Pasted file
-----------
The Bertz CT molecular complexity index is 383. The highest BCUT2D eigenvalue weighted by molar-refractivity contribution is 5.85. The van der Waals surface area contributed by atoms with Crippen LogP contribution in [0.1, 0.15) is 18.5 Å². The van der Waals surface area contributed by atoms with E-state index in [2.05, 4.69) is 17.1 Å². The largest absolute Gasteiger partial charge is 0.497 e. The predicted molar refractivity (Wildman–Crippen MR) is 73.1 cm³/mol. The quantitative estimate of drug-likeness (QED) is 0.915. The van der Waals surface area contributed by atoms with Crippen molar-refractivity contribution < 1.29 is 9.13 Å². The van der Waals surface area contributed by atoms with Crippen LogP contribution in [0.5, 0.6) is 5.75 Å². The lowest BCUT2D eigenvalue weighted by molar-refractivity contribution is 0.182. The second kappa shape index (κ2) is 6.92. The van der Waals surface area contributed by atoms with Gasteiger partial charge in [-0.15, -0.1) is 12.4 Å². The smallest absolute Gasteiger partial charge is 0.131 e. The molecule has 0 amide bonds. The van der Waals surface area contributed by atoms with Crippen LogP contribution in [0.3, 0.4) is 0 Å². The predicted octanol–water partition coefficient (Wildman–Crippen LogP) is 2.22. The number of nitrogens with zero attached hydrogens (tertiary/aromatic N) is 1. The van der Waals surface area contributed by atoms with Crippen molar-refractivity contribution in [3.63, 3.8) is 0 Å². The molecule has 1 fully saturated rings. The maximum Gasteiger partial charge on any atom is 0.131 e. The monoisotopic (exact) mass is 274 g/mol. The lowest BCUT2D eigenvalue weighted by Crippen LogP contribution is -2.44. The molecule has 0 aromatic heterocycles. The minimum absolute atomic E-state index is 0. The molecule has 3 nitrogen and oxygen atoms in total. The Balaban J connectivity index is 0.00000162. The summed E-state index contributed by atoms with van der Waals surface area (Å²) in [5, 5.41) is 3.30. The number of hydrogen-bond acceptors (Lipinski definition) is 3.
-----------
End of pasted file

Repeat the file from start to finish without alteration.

The Bertz CT molecular complexity index is 383. The highest BCUT2D eigenvalue weighted by molar-refractivity contribution is 5.85. The van der Waals surface area contributed by atoms with Crippen LogP contribution in [0.1, 0.15) is 18.5 Å². The van der Waals surface area contributed by atoms with E-state index in [2.05, 4.69) is 17.1 Å². The largest absolute Gasteiger partial charge is 0.497 e. The predicted molar refractivity (Wildman–Crippen MR) is 73.1 cm³/mol. The quantitative estimate of drug-likeness (QED) is 0.915. The van der Waals surface area contributed by atoms with Crippen molar-refractivity contribution < 1.29 is 9.13 Å². The van der Waals surface area contributed by atoms with Crippen LogP contribution in [0.5, 0.6) is 5.75 Å². The lowest BCUT2D eigenvalue weighted by molar-refractivity contribution is 0.182. The second kappa shape index (κ2) is 6.92. The van der Waals surface area contributed by atoms with Gasteiger partial charge in [-0.15, -0.1) is 12.4 Å². The smallest absolute Gasteiger partial charge is 0.131 e. The molecule has 0 amide bonds. The van der Waals surface area contributed by atoms with Crippen LogP contribution in [0.3, 0.4) is 0 Å². The predicted octanol–water partition coefficient (Wildman–Crippen LogP) is 2.22. The number of nitrogens with zero attached hydrogens (tertiary/aromatic N) is 1. The van der Waals surface area contributed by atoms with Crippen molar-refractivity contribution in [3.63, 3.8) is 0 Å². The molecule has 1 fully saturated rings. The maximum Gasteiger partial charge on any atom is 0.131 e. The monoisotopic (exact) mass is 274 g/mol. The lowest BCUT2D eigenvalue weighted by Crippen LogP contribution is -2.44. The molecule has 0 aromatic heterocycles. The minimum absolute atomic E-state index is 0. The molecule has 3 nitrogen and oxygen atoms in total. The Balaban J connectivity index is 0.00000162. The summed E-state index contributed by atoms with van der Waals surface area (Å²) in [5, 5.41) is 3.30. The number of hydrogen-bond acceptors (Lipinski definition) is 3.